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Recovery slammed back into reverse by weak yen

Growth contracts at an annualised pace of 1.2% in 3Q


TOKYO: Japan’s economy unexpected­ly shrank in the three months through September as the yen’s historic slide battered growth momentum, leaving the country’s recovery from the pandemic in a vulnerable spot amid mounting fears of a global slowdown.

Gross domestic product (GDP) contracted at an annualised pace of 1.2% in the third quarter, slipping into reverse for the first time since last year as weakness in the currency inflated the country’s import bill, Cabinet Office figures showed.

Economists had expected an expansion of 1.2%.

The surprise contractio­n reflected the impact of Japan’s embattled currency on the economy and showed the path toward a solid recovery from the pandemic remained long, with further risks clouding the outlook.

Policymake­rs will be hoping that the government’s latest economic stimulus package will help shore up growth over the coming months.

The reopening of Japan’s borders also offered the prospect of a renewed inbound spending by foreign tourists attracted by a country that has become much cheaper to travel around.

“When the yen falls this fast, companies face a tough situation in that they are hit by higher import costs of materials, while they can’t easily pass on costs to exports when overseas economies are slowing down,” said Harumi Taguchi, principal economist at S&P Global Market Intelligen­ce.

The plunge in the yen has amplified the energy-needy country’s already soaring import bill, weighing on net trade.

Japan acted in late September to prop up the currency for the first time in more than two decades after the currency had shed more than 20% against the dollar this year.

The government continued to step into markets in October, bringing its interventi­on spending to as much as Us$65bil (Rm299bil).

The plunge in the currency has largely been driven by the divergence between the Bank of Japan’s (BOJ) rock-bottom interest rates and sharply higher borrowing costs in the United States.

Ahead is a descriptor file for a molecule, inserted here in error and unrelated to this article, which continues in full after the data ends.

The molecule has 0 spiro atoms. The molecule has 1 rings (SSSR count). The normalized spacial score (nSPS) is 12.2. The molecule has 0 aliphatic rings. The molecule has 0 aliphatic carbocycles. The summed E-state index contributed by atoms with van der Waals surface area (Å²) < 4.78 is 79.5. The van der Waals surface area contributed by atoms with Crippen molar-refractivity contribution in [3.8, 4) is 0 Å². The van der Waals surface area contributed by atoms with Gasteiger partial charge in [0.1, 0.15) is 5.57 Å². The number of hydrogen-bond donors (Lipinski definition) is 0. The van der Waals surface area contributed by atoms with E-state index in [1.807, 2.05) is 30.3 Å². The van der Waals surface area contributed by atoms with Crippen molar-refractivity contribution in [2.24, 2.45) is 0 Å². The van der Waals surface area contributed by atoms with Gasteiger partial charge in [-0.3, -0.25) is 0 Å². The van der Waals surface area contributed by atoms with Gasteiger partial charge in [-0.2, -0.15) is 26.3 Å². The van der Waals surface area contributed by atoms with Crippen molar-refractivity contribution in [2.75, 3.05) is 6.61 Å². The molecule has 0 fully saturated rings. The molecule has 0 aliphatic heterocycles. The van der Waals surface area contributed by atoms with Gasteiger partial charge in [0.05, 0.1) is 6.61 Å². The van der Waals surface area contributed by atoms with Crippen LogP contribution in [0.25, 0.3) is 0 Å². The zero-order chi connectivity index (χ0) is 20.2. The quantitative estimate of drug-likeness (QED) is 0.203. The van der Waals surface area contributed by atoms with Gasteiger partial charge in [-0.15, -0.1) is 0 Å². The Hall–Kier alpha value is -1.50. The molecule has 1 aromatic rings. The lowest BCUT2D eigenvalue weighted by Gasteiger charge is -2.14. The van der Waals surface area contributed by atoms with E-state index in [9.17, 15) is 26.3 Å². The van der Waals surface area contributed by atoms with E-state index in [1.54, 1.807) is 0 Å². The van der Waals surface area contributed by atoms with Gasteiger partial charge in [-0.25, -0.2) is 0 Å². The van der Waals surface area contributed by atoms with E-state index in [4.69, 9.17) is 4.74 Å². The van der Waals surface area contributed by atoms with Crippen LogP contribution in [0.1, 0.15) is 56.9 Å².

The BOJ is sticking to its view that the economy needs continued support and that inflationa­ry pressure needs solid wage growth to make price growth sustainabl­e and beneficial for the economy.

Most economists see no change in monetary policy likely while BOJ governor Haruhiko Kuroda rides out the final months of his decade-long tenure.

Fearing another setback in Japan’s recovery as the weak yen drives up energy costs and inflation, prime minister Fumio Kishida last month put together an economic stimulus package that included aid to keep a lid on energy prices for households and businesses.

His cabinet approved an extra budget of 29.1 trillion yen (Rm951bil) to fund these measures.

“Looking ahead, we expect GDP growth to accelerate in the fourth quarter.

“A fiscal stimulus package that includes domestic travel subsidies, together with an increase in inbound tourism on the back of relaxed border restrictio­ns, will likely support the economy.

“Higher inflation and weaker external demand remain downside risks,” said economist Yuki Masujima.

Policymake­rs played down the unexpected contractio­n, pointing to signs of continued growth outside the drag on the economy from imports.

“There’s no change. The economy is still gradually picking up, driven by private sector demand,” said economy minister Shigeyuki Goto after the result. “Still, there’s a need to watch out for a global economic slowdown.”

The data showed that consumer spending cooled sharply in the quarter.

 ?? — AP ?? Progress derailed: People walk past a department store in Tokyo. Higher inflation and weaker external demand remain downside risks to the Japanese economy.
— AP Progress derailed: People walk past a department store in Tokyo. Higher inflation and weaker external demand remain downside risks to the Japanese economy.

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